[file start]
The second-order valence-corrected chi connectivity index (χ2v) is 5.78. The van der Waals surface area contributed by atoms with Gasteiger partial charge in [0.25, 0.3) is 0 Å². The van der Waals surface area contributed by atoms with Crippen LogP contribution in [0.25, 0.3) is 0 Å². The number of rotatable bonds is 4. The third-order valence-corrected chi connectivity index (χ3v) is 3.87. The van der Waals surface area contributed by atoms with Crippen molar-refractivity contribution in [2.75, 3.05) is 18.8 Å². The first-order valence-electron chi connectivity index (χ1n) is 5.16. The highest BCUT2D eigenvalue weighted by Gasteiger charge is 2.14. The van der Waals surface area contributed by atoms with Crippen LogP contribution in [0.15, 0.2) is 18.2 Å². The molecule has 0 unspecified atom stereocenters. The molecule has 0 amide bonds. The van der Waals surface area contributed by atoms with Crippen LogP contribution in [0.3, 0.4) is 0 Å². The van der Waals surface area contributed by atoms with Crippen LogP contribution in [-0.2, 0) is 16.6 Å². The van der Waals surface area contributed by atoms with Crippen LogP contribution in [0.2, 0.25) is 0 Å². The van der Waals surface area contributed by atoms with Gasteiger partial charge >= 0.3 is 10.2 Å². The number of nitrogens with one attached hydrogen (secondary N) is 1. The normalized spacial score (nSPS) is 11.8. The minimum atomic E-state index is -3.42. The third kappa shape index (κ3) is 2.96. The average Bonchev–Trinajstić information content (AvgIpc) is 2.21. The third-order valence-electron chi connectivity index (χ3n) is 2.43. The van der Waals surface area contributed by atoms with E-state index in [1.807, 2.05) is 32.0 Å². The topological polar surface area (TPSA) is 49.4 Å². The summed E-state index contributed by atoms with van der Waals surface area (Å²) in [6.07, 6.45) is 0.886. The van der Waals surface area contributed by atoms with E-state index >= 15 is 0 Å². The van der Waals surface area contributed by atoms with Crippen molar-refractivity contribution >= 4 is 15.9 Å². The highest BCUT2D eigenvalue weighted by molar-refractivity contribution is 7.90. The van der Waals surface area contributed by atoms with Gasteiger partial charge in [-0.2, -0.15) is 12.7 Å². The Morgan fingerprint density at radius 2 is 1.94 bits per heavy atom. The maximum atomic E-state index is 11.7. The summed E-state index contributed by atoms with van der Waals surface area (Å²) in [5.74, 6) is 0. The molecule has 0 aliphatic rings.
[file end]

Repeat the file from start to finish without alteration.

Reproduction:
The second-order valence-corrected chi connectivity index (χ2v) is 5.78. The van der Waals surface area contributed by atoms with Gasteiger partial charge in [0.25, 0.3) is 0 Å². The van der Waals surface area contributed by atoms with Crippen LogP contribution in [0.25, 0.3) is 0 Å². The number of rotatable bonds is 4. The third-order valence-corrected chi connectivity index (χ3v) is 3.87. The van der Waals surface area contributed by atoms with Crippen molar-refractivity contribution in [2.75, 3.05) is 18.8 Å². The first-order valence-electron chi connectivity index (χ1n) is 5.16. The highest BCUT2D eigenvalue weighted by Gasteiger charge is 2.14. The van der Waals surface area contributed by atoms with Crippen LogP contribution in [0.15, 0.2) is 18.2 Å². The molecule has 0 unspecified atom stereocenters. The molecule has 0 amide bonds. The van der Waals surface area contributed by atoms with Crippen LogP contribution in [0.3, 0.4) is 0 Å². The van der Waals surface area contributed by atoms with Crippen LogP contribution in [-0.2, 0) is 16.6 Å². The van der Waals surface area contributed by atoms with Crippen LogP contribution in [0.2, 0.25) is 0 Å². The van der Waals surface area contributed by atoms with Gasteiger partial charge >= 0.3 is 10.2 Å². The number of nitrogens with one attached hydrogen (secondary N) is 1. The normalized spacial score (nSPS) is 11.8. The minimum atomic E-state index is -3.42. The third kappa shape index (κ3) is 2.96. The average Bonchev–Trinajstić information content (AvgIpc) is 2.21. The third-order valence-electron chi connectivity index (χ3n) is 2.43. The van der Waals surface area contributed by atoms with E-state index in [1.807, 2.05) is 32.0 Å². The topological polar surface area (TPSA) is 49.4 Å². The summed E-state index contributed by atoms with van der Waals surface area (Å²) in [6.07, 6.45) is 0.886. The van der Waals surface area contributed by atoms with E-state index >= 15 is 0 Å². The van der Waals surface area contributed by atoms with Crippen molar-refractivity contribution >= 4 is 15.9 Å². The highest BCUT2D eigenvalue weighted by molar-refractivity contribution is 7.90. The van der Waals surface area contributed by atoms with Gasteiger partial charge in [-0.2, -0.15) is 12.7 Å². The Morgan fingerprint density at radius 2 is 1.94 bits per heavy atom. The maximum atomic E-state index is 11.7. The summed E-state index contributed by atoms with van der Waals surface area (Å²) in [5.74, 6) is 0. The molecule has 0 aliphatic rings.